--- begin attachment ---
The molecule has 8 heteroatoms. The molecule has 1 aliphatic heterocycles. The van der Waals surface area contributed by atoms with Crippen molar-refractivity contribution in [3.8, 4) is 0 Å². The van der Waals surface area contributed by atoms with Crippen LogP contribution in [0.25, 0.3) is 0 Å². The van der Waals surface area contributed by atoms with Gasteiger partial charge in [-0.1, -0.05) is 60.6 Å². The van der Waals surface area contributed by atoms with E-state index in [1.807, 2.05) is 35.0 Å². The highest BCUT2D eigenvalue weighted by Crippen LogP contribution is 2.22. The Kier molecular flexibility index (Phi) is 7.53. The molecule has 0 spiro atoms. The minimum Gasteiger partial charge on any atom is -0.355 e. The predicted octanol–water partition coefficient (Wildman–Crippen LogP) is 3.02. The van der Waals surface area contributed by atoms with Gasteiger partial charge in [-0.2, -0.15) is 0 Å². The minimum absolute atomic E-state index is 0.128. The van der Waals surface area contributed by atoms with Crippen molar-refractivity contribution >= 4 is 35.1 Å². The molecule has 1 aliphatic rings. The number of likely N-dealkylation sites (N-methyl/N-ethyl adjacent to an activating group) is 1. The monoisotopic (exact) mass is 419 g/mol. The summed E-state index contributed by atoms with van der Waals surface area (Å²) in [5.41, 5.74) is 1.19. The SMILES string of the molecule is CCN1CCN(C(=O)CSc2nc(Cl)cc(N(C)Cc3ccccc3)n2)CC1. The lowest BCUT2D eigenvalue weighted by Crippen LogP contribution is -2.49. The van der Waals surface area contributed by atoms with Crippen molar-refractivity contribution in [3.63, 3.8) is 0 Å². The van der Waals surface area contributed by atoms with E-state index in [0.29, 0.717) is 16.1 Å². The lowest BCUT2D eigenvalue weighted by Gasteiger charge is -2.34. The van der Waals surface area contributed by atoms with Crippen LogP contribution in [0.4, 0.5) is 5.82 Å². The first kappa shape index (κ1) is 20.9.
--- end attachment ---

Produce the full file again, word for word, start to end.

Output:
The molecule has 8 heteroatoms. The molecule has 1 aliphatic heterocycles. The van der Waals surface area contributed by atoms with Crippen molar-refractivity contribution in [3.8, 4) is 0 Å². The van der Waals surface area contributed by atoms with Crippen LogP contribution in [0.25, 0.3) is 0 Å². The van der Waals surface area contributed by atoms with Gasteiger partial charge in [-0.1, -0.05) is 60.6 Å². The van der Waals surface area contributed by atoms with E-state index in [1.807, 2.05) is 35.0 Å². The highest BCUT2D eigenvalue weighted by Crippen LogP contribution is 2.22. The Kier molecular flexibility index (Phi) is 7.53. The molecule has 0 spiro atoms. The minimum Gasteiger partial charge on any atom is -0.355 e. The predicted octanol–water partition coefficient (Wildman–Crippen LogP) is 3.02. The van der Waals surface area contributed by atoms with Gasteiger partial charge in [-0.2, -0.15) is 0 Å². The minimum absolute atomic E-state index is 0.128. The van der Waals surface area contributed by atoms with Crippen molar-refractivity contribution >= 4 is 35.1 Å². The molecule has 1 aliphatic rings. The number of likely N-dealkylation sites (N-methyl/N-ethyl adjacent to an activating group) is 1. The monoisotopic (exact) mass is 419 g/mol. The summed E-state index contributed by atoms with van der Waals surface area (Å²) in [5.41, 5.74) is 1.19. The SMILES string of the molecule is CCN1CCN(C(=O)CSc2nc(Cl)cc(N(C)Cc3ccccc3)n2)CC1. The lowest BCUT2D eigenvalue weighted by Crippen LogP contribution is -2.49. The van der Waals surface area contributed by atoms with Crippen molar-refractivity contribution in [3.63, 3.8) is 0 Å². The van der Waals surface area contributed by atoms with E-state index in [0.29, 0.717) is 16.1 Å². The lowest BCUT2D eigenvalue weighted by Gasteiger charge is -2.34. The van der Waals surface area contributed by atoms with Crippen LogP contribution in [0.4, 0.5) is 5.82 Å². The first kappa shape index (κ1) is 20.9.